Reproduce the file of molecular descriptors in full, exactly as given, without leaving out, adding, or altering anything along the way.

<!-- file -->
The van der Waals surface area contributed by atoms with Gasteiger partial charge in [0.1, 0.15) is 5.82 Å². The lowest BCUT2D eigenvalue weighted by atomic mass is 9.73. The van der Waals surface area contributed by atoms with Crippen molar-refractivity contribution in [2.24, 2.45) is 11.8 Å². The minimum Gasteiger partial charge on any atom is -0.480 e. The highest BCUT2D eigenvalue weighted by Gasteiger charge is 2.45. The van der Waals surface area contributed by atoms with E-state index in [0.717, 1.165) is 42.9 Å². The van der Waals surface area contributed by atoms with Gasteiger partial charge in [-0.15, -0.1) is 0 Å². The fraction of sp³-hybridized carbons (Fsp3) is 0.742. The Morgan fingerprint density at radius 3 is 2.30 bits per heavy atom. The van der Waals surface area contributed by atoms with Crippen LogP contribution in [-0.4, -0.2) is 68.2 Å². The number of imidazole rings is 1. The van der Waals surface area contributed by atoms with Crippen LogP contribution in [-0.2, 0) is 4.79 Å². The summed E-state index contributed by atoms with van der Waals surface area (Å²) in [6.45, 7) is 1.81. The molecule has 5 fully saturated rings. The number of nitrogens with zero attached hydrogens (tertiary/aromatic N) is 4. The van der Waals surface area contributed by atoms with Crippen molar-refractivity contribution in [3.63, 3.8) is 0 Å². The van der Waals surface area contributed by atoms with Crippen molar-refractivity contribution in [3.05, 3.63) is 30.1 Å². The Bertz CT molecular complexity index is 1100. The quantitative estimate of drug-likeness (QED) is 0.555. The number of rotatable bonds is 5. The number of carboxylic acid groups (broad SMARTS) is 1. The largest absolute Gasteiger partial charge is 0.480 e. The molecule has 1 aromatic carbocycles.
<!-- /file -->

The van der Waals surface area contributed by atoms with Gasteiger partial charge in [0.1, 0.15) is 5.82 Å². The lowest BCUT2D eigenvalue weighted by atomic mass is 9.73. The van der Waals surface area contributed by atoms with Crippen molar-refractivity contribution in [2.24, 2.45) is 11.8 Å². The minimum Gasteiger partial charge on any atom is -0.480 e. The highest BCUT2D eigenvalue weighted by Gasteiger charge is 2.45. The van der Waals surface area contributed by atoms with E-state index in [0.717, 1.165) is 42.9 Å². The van der Waals surface area contributed by atoms with Gasteiger partial charge in [-0.15, -0.1) is 0 Å². The fraction of sp³-hybridized carbons (Fsp3) is 0.742. The Morgan fingerprint density at radius 3 is 2.30 bits per heavy atom. The van der Waals surface area contributed by atoms with Crippen LogP contribution in [-0.4, -0.2) is 68.2 Å². The number of imidazole rings is 1. The van der Waals surface area contributed by atoms with Crippen LogP contribution in [-0.2, 0) is 4.79 Å². The summed E-state index contributed by atoms with van der Waals surface area (Å²) in [6.45, 7) is 1.81. The molecule has 5 fully saturated rings. The number of nitrogens with zero attached hydrogens (tertiary/aromatic N) is 4. The van der Waals surface area contributed by atoms with Crippen molar-refractivity contribution in [3.63, 3.8) is 0 Å². The van der Waals surface area contributed by atoms with Crippen molar-refractivity contribution in [3.05, 3.63) is 30.1 Å². The Bertz CT molecular complexity index is 1100. The quantitative estimate of drug-likeness (QED) is 0.555. The number of rotatable bonds is 5. The number of carboxylic acid groups (broad SMARTS) is 1. The largest absolute Gasteiger partial charge is 0.480 e. The molecule has 1 aromatic carbocycles.